RBI seems Uncomfortable with cryptocurrency

MCA demands firms to reveal cryptocurrency dealings to evaluate their investments and returns.

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Transactions involving cryptocurrency have now been mandated by the Corporate Affair Ministry. Firms banking on cryptocurrency have to disclose the profit or loss on transactions involving any sort of virtual currency. Besides, making changes to Schedule III of the Companies Act, 2013, there are increased disclosure requirements, including details about their dealings in cryptocurrencies, if any. The changes mentioned in the notification will come into effect from April 1. The decision comes amid government proposals to regulate cryptocurrency in India or impose a ban on certain transactions.

MCA’s strategic move

Firms that seek cryptocurrency as an investment are now ordered to disclose in their annual financial statements the amount of cryptocurrency held as on reporting date. This move from MCA came in coalition with Centre and RBI consultation to form up a framework for regulating cryptocurrencies and looking at even introducing a sovereign digital currency while banning private cryptos.  A government-appointed panel, headed by SC Garg, former Finance Secretary, had recommended banning cryptocurrency while allowing a sovereign digital currency.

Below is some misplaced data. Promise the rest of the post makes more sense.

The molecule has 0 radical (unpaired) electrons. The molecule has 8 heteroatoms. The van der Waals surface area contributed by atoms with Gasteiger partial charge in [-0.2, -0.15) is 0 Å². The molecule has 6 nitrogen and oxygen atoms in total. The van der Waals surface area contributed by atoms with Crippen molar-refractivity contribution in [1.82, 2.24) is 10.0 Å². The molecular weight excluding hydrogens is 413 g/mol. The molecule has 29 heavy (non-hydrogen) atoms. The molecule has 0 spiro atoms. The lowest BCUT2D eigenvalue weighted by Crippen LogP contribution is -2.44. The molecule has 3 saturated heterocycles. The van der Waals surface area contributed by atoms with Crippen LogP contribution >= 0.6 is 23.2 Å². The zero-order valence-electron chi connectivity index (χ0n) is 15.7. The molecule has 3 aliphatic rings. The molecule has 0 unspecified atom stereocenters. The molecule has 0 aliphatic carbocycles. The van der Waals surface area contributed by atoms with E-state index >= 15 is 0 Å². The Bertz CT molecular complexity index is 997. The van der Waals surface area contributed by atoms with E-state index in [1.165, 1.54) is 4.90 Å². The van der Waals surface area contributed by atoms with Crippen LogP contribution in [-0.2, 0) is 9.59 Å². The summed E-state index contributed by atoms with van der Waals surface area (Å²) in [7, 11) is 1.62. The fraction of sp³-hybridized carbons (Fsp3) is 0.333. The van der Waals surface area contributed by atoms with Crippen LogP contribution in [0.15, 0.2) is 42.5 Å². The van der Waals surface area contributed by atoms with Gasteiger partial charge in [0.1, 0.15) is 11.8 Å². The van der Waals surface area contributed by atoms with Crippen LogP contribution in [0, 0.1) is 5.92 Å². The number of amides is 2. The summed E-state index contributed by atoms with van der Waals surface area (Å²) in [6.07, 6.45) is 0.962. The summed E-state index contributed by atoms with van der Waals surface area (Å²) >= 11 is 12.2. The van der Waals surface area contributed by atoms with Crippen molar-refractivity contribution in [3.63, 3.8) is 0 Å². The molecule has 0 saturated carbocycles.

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India Voices its opinions on cryptocurrency

Ashok Hadia, the former Secretary of the CA Institute highlighted the existence of cryptocurrency in India.  “Specific disclosure as now required is thus welcome from the perspective of investors, regulators, and other stakeholders. This will also help regulators and authorities in tracking sources of funds used in trading or investing in cryptocurrency,” he said. He further threw light on the importance of cryptocurrency data exposed for security and accounting purposes. Srinath Sridharan, an independent markets commentator terms this step as a good move to collate information on the investments of Indian companies in cryptocurrency.

TPT Policy Advocacy & Recommendations

  • Governments should explore the potential benefits of the technology behind cryptocurrencies and delineate its effects on the Indian economy.
  • A possible area of immediate benefit from cryptocurrency technology is B2B transfers. Central banks should consider how this technology can benefit funds transfers between banks and companies without the complication that comes with using the technology among consumers at large. An approach to mitigate the potential risks of issuing a national cryptocurrency should also be considered.
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RBI seems Uncomfortable with cryptocurrency
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MCA demands firms to reveal cryptocurrency dealings to evaluate their investments and returns.
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THE POLICY TIMES
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